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Cold Last Three Days Costs September 2009 Place in Ten Warmest

Second Driest September in Saint Cloud Records

September 2009 Saint Cloud Weather Summary

For the second straight year, the most above normal month of the warm season ended up being September in Saint Cloud. According to the Saint Cloud Regional Airport statistics, the average temperature was 63.3°F, 5.9°F above normal. That tied 1922 as the 11th warmest September out of the 119 years in St. Cloud records and was 0.1°F short of breaking into the top 10 warmest Septembers. Through September 25, the St. Cloud average temperature was 65.5°F, ranking as the third warmest September and the warmest in 70 years. Still, the warmth dominated the month and was in sharp contrast to the summer (June 1-August 31) Through September 27, St. Cloud had only one day's high below 70 degrees. After having a summer with only 26 days warmer than normal out of 103 summer days, September had 23 consecutive warmer than normal days with 10 days at least 10 degrees above normal.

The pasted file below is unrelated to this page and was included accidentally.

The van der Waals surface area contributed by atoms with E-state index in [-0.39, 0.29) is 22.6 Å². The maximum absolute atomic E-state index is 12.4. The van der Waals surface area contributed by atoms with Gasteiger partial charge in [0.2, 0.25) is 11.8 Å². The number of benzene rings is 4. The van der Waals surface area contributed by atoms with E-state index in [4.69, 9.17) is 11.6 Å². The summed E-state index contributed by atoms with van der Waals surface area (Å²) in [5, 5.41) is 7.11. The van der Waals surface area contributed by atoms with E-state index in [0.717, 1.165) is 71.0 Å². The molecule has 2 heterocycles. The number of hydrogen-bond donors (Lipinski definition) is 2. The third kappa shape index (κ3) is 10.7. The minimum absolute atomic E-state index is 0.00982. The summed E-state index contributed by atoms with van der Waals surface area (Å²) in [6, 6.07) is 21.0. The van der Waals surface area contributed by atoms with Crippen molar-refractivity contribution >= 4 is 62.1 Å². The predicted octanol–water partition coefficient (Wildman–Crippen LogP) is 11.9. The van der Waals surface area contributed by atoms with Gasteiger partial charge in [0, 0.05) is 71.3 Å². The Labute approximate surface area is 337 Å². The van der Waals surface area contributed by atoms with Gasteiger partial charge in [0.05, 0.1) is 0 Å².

On the other hand, there were no September 90-degree highs, leaving the warm season of 2009 with only two such days. In fact, the warmest day of the warm season was still May 20, when the high temperature was a record-breaking 92.

The late month chill produced some widespread frost on September 30, but St. Cloud avoided its first frost in September. That first frost didn't actually occur until October 8, the second latest first frost in St. Cloud records.

The warm weather came with near record dryness. September 2009 only produced 0.61 inch of rain at the Saint Cloud Regional Airport, adding 2.32 inches to the growing season shortfall. That 0.61 inch ranked as the second driest September in the 106 years of precipitation records. The only drier September was in 1952 when only 0.07 inch fell. This pushed the growing season (April 1-Sept 30) rainfall deficit at the Saint Cloud Airport to 4.91 inches (actual: 14.90 inches; normal: 19.81 inches). The spotty nature of thunderstorm rains produced even larger rainfall deficits of 5-7 inches as close to us as Santiago and Milaca. There are several parts of Minnesota with rainfall deficits of 6-9 inches (gray and white areas on the rainfall deficit map). That has lead to a worsening drought condition from Washington County and Taylors Falls through northwestern Wisconsin on the 12-week loop of the National Drought Monitor.